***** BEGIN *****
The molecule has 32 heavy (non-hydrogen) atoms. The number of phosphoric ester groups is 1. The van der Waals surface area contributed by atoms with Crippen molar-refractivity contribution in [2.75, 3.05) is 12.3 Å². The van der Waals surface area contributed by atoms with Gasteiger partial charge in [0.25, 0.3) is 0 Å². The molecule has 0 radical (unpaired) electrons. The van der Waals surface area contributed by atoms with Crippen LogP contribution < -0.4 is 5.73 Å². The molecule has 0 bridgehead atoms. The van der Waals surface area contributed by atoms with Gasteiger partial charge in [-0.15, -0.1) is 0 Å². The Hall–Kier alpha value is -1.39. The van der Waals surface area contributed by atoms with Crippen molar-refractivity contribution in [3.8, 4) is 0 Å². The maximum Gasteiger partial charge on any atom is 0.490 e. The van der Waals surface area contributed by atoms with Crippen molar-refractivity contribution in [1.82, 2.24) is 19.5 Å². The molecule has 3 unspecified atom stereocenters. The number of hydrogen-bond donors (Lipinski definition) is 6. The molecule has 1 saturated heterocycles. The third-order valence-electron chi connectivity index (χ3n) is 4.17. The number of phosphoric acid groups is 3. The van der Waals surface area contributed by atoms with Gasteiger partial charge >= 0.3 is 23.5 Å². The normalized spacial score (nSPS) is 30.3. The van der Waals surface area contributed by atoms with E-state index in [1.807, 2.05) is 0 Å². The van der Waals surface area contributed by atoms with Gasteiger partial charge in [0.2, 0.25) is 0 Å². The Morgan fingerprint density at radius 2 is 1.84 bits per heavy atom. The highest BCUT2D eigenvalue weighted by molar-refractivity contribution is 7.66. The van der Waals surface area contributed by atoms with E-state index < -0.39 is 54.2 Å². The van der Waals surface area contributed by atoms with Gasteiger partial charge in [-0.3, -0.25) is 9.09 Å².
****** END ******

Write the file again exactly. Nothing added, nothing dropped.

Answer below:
The molecule has 32 heavy (non-hydrogen) atoms. The number of phosphoric ester groups is 1. The van der Waals surface area contributed by atoms with Crippen molar-refractivity contribution in [2.75, 3.05) is 12.3 Å². The van der Waals surface area contributed by atoms with Gasteiger partial charge in [0.25, 0.3) is 0 Å². The molecule has 0 radical (unpaired) electrons. The van der Waals surface area contributed by atoms with Crippen LogP contribution < -0.4 is 5.73 Å². The molecule has 0 bridgehead atoms. The van der Waals surface area contributed by atoms with Gasteiger partial charge in [-0.15, -0.1) is 0 Å². The Hall–Kier alpha value is -1.39. The van der Waals surface area contributed by atoms with Crippen molar-refractivity contribution in [3.8, 4) is 0 Å². The maximum Gasteiger partial charge on any atom is 0.490 e. The van der Waals surface area contributed by atoms with Crippen molar-refractivity contribution in [1.82, 2.24) is 19.5 Å². The molecule has 3 unspecified atom stereocenters. The number of hydrogen-bond donors (Lipinski definition) is 6. The molecule has 1 saturated heterocycles. The third-order valence-electron chi connectivity index (χ3n) is 4.17. The number of phosphoric acid groups is 3. The van der Waals surface area contributed by atoms with Gasteiger partial charge >= 0.3 is 23.5 Å². The normalized spacial score (nSPS) is 30.3. The van der Waals surface area contributed by atoms with E-state index in [1.807, 2.05) is 0 Å². The van der Waals surface area contributed by atoms with Gasteiger partial charge in [0.2, 0.25) is 0 Å². The Morgan fingerprint density at radius 2 is 1.84 bits per heavy atom. The highest BCUT2D eigenvalue weighted by molar-refractivity contribution is 7.66. The van der Waals surface area contributed by atoms with E-state index < -0.39 is 54.2 Å². The van der Waals surface area contributed by atoms with Gasteiger partial charge in [-0.3, -0.25) is 9.09 Å².